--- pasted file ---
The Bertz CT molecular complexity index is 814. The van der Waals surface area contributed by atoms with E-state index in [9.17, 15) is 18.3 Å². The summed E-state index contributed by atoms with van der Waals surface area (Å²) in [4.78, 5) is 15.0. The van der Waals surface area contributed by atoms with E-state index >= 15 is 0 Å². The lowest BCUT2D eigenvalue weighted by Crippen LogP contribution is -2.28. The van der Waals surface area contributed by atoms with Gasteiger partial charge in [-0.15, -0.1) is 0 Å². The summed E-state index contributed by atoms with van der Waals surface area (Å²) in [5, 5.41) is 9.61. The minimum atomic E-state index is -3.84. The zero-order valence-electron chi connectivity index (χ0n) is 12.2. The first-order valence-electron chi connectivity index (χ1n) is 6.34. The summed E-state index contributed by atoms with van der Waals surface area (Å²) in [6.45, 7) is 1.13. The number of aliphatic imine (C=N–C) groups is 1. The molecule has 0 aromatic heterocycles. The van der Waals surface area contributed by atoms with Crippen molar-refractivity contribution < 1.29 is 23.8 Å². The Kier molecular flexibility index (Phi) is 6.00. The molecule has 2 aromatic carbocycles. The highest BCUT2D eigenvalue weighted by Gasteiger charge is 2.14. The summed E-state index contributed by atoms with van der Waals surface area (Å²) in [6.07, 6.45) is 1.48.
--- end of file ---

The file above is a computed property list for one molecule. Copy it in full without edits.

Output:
The Bertz CT molecular complexity index is 814. The van der Waals surface area contributed by atoms with E-state index in [9.17, 15) is 18.3 Å². The summed E-state index contributed by atoms with van der Waals surface area (Å²) in [4.78, 5) is 15.0. The van der Waals surface area contributed by atoms with E-state index >= 15 is 0 Å². The lowest BCUT2D eigenvalue weighted by Crippen LogP contribution is -2.28. The van der Waals surface area contributed by atoms with Gasteiger partial charge in [-0.15, -0.1) is 0 Å². The summed E-state index contributed by atoms with van der Waals surface area (Å²) in [5, 5.41) is 9.61. The minimum atomic E-state index is -3.84. The zero-order valence-electron chi connectivity index (χ0n) is 12.2. The first-order valence-electron chi connectivity index (χ1n) is 6.34. The summed E-state index contributed by atoms with van der Waals surface area (Å²) in [6.45, 7) is 1.13. The number of aliphatic imine (C=N–C) groups is 1. The molecule has 0 aromatic heterocycles. The van der Waals surface area contributed by atoms with Crippen molar-refractivity contribution < 1.29 is 23.8 Å². The Kier molecular flexibility index (Phi) is 6.00. The molecule has 2 aromatic carbocycles. The highest BCUT2D eigenvalue weighted by Gasteiger charge is 2.14. The summed E-state index contributed by atoms with van der Waals surface area (Å²) in [6.07, 6.45) is 1.48.